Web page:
June 16, 2024
World Economy

Draghi: “The global economic order is changing, bringing challenges for politics”

The phase of profound change that is characterizing the global economic order due to conflicts, the pandemic and climate change brings with it profound challenges in terms of economic policy. He said it Mario Draghi, former Prime Minister and former President of the European Central Bank (ECB), speaking at the 40th annual conference of National Association for Business Economics (Nabe), during which he received the Paul Volcker Lifetime Achievement Award for Economic Policy. “The nature of the shocks our economies face will change: more frequent, irregular and large negative supply shocks are likely to arise, emerging not only from new frictions in the global economy, but even more so from the economic policies we put in place. in place to mitigate these frictions,” he said.

“A change in overall economic policy strategy is necessary to stabilize growth potential and reduce inflation volatility. This shift will need to focus on completing ongoing supply-side transitions, but also on stimulating productivity growth, where broad adoption of artificial intelligence could help,” he said, underlining the need for a appropriate policy mix to achieve these objectives. “A cost of capital low enough to anticipate investment spending, financial regulation that supports innovation and reallocation of capital, and competition policies that facilitate state aid,” she explained.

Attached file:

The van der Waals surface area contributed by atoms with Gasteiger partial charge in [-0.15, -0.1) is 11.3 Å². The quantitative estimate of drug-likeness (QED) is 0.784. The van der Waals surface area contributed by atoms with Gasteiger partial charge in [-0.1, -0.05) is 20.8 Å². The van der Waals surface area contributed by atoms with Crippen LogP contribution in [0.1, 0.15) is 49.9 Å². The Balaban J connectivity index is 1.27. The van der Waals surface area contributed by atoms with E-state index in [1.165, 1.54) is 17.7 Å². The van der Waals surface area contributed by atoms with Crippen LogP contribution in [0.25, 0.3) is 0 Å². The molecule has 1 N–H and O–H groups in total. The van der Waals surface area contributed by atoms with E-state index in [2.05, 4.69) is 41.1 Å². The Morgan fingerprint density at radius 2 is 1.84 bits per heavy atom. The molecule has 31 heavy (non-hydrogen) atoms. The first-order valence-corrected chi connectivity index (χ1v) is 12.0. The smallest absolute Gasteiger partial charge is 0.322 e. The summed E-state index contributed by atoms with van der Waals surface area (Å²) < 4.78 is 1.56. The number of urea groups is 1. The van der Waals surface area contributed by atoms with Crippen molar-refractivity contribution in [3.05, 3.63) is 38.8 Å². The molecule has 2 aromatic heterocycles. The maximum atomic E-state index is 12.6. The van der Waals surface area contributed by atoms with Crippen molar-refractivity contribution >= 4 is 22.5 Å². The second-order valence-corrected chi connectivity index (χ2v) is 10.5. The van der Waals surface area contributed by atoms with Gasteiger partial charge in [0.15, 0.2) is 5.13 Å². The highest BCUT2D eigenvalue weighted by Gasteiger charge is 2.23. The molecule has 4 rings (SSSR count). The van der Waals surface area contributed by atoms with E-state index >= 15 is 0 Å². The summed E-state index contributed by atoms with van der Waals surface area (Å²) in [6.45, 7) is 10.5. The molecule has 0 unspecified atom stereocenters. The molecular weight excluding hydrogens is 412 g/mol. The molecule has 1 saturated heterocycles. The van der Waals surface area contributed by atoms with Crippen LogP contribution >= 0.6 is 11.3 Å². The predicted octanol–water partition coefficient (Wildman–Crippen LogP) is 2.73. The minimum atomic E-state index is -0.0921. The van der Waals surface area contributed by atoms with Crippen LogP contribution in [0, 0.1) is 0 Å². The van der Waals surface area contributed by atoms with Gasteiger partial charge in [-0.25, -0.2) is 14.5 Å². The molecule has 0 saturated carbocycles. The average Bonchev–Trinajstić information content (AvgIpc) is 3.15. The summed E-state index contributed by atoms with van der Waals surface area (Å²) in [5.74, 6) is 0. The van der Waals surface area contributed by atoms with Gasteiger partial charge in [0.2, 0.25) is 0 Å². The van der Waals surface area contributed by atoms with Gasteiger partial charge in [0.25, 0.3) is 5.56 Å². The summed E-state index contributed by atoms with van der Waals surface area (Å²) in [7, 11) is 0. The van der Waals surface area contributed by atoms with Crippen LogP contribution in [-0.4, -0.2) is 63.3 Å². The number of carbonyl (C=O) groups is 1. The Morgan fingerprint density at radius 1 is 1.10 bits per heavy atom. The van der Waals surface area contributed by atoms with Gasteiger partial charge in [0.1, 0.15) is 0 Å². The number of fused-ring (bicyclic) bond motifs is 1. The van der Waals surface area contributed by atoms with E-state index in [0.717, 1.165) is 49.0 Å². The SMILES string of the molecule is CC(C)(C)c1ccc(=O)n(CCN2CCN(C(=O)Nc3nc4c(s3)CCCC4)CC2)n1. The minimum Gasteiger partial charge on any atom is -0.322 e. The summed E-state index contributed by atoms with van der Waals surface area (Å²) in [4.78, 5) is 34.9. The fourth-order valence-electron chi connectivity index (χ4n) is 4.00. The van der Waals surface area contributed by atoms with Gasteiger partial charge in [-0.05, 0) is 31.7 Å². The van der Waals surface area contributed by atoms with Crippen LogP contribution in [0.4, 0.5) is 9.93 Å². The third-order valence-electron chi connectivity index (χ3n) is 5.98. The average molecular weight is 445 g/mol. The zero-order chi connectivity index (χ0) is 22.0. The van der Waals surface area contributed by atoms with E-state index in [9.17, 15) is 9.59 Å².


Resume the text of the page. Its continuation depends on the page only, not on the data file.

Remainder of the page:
“Fiscal policy will be called upon to increase public investment to meet the range of new needs, governments will have to address inequalities in terms of wealth and income: and it is likely that it will also have to play a stabilization role, previously attributed to monetary policy,” he said.

“Globalization, contrary to initial expectations, has failed to spread the liberal values ​​of democracy and freedom, which do not always travel on the same level: on the contrary, it has weakened them in the countries that had been their main supporters, ending up fueling growth of forces that look more at the internal dimension” he added.

“People were asking for a more equitable distribution of the benefits of globalization, and a greater focus on economic growth: and to achieve these results they expected a more active use of government practice,” he explained, adding that in Western communities there was widespread perception that citizens were involved in a “distorted game”, in which millions of jobs are moved elsewhere while governments and companies remain indifferent.

The war in Ukraine “has highlighted the dangers of over-reliance on large, unreliable trading partners for essential inputs that threaten our jobs. The war of aggression has caused us to rethink not only where we buy goods, but also from whom,” she said. “Ukraine would be one of the largest members of the European Union, with many resources but also with a huge need for reconstruction after the war,” he said, adding that the risk, after the conflict with Russia, is that of “ leave Ukraine alone”, because reconstruction is “always an opportunity”.

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